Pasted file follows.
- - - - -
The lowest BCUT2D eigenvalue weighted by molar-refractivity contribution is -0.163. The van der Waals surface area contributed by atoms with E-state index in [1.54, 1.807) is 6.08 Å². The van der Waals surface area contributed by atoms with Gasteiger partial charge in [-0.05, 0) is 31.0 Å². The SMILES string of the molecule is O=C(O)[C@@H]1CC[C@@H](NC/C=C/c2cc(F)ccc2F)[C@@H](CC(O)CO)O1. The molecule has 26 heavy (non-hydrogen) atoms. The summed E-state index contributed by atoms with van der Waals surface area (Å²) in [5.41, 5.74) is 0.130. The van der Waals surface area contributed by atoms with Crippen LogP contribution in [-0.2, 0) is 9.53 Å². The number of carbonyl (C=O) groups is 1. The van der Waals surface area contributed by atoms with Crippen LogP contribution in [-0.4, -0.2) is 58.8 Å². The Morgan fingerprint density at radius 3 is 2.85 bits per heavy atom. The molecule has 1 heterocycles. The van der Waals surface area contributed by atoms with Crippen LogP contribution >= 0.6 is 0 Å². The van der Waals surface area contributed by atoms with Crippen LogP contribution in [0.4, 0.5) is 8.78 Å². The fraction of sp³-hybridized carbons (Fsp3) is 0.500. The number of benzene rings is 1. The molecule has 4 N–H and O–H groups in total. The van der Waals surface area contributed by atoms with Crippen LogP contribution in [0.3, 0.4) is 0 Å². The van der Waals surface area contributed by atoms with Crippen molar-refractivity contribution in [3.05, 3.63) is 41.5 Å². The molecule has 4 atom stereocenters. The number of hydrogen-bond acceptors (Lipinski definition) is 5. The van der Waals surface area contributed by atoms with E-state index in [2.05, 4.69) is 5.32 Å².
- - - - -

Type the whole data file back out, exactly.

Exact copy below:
The lowest BCUT2D eigenvalue weighted by molar-refractivity contribution is -0.163. The van der Waals surface area contributed by atoms with E-state index in [1.54, 1.807) is 6.08 Å². The van der Waals surface area contributed by atoms with Gasteiger partial charge in [-0.05, 0) is 31.0 Å². The SMILES string of the molecule is O=C(O)[C@@H]1CC[C@@H](NC/C=C/c2cc(F)ccc2F)[C@@H](CC(O)CO)O1. The molecule has 26 heavy (non-hydrogen) atoms. The summed E-state index contributed by atoms with van der Waals surface area (Å²) in [5.41, 5.74) is 0.130. The van der Waals surface area contributed by atoms with Crippen LogP contribution in [-0.2, 0) is 9.53 Å². The number of carbonyl (C=O) groups is 1. The van der Waals surface area contributed by atoms with Crippen LogP contribution in [-0.4, -0.2) is 58.8 Å². The Morgan fingerprint density at radius 3 is 2.85 bits per heavy atom. The molecule has 1 heterocycles. The van der Waals surface area contributed by atoms with Crippen LogP contribution >= 0.6 is 0 Å². The van der Waals surface area contributed by atoms with Crippen LogP contribution in [0.4, 0.5) is 8.78 Å². The fraction of sp³-hybridized carbons (Fsp3) is 0.500. The number of benzene rings is 1. The molecule has 4 N–H and O–H groups in total. The van der Waals surface area contributed by atoms with Crippen LogP contribution in [0.3, 0.4) is 0 Å². The van der Waals surface area contributed by atoms with Crippen molar-refractivity contribution in [3.05, 3.63) is 41.5 Å². The molecule has 4 atom stereocenters. The number of hydrogen-bond acceptors (Lipinski definition) is 5. The van der Waals surface area contributed by atoms with E-state index in [2.05, 4.69) is 5.32 Å².